Section 4.4 of "Introduction to Algorithms, 3rd Edition By Thomas H. Cormen, Charles E. Leiserson, Ronald L. Rivest and Clifford Stein" illustrates how a recursion tree provides a good guess for the recurrence

$$T(n) = 3T(\lfloor n/4 \rfloor) + \Theta(n^2) = 3T(n/4) + cn^2$$

where c is a constant.

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The authors assume that n is an exact power of 4.

I agree with the tolerable sloppiness and understand the basic idea of that section.

I'd just like to know about some other trivial details.

For convenience, assume T(1)=1, so $T(4)=3T(4/4)+c4^2=3T(1)+c4^2$, what about T(2) and T(3)?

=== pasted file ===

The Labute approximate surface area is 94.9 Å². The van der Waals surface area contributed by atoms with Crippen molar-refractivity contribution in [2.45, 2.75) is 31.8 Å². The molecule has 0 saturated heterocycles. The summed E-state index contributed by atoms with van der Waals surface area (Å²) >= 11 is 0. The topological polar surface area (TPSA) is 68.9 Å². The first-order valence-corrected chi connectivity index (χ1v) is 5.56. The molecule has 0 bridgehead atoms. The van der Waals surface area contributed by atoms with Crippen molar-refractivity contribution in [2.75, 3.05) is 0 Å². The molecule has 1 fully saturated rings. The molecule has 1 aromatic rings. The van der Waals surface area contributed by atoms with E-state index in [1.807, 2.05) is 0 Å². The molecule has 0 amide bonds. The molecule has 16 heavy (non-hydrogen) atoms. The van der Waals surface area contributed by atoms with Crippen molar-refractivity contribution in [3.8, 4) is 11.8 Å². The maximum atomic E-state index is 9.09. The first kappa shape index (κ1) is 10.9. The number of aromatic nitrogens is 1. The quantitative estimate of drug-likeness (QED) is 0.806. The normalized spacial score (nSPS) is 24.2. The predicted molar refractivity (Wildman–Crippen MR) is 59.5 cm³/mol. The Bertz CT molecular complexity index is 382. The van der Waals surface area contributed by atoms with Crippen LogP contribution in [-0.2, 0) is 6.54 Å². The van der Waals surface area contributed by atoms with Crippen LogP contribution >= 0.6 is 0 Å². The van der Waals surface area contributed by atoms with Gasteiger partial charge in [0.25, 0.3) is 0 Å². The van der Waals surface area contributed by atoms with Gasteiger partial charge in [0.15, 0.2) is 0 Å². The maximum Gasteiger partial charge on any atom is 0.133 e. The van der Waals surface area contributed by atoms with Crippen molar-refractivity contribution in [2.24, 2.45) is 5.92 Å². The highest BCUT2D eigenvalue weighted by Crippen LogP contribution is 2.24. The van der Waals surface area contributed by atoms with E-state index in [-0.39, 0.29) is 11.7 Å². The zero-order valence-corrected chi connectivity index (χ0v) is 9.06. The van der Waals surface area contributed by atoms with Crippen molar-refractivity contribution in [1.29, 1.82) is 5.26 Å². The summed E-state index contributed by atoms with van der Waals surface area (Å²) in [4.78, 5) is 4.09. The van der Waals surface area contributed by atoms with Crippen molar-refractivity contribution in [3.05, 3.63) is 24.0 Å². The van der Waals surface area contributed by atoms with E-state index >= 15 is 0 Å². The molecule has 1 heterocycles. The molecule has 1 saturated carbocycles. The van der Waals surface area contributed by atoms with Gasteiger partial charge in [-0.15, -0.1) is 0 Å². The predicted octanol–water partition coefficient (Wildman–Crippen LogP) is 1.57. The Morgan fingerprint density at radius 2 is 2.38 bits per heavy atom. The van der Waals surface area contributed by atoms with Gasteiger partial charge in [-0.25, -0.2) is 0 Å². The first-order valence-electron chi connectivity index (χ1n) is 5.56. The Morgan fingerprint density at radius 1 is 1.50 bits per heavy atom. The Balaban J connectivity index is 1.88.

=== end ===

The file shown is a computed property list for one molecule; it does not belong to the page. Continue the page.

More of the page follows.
Does it make sense to yield $T(2)=T(1)+c2^2$?

Similarly, $T(3)=2T(1)+c3^2$?

  • $\begingroup$ Your recurrence is only defined for powers of 4. It is undefined for an input which is not an integer power of 4. In particular, $T(2)$ and $T(3)$ are as meaningless as $T(\pi)$ and $T(\sqrt{-1})$. $\endgroup$ Apr 10 at 5:40
  • $\begingroup$ @YuvalFilmus Per my understanding of the section and some other parts of that book, the recurrence is NOT defined for powers of 4, I prefer that the domain is the set of all positive integers. $\endgroup$
    – JJJohn
    Apr 10 at 6:08
  • $\begingroup$ If $n$ is not a multiple of $4$, then $n/4$ is not an integer. Can you run your algorithm on a list of length $3.5$? $\endgroup$ Apr 10 at 6:28
  • $\begingroup$ @YuvalFilmus $\lfloor n/4 \rfloor$ guarantees that there will not be a thing like 3.5. $\endgroup$
    – JJJohn
    Apr 10 at 6:52
  • $\begingroup$ Your original post didn’t contain any floors… $\endgroup$ Apr 10 at 10:30


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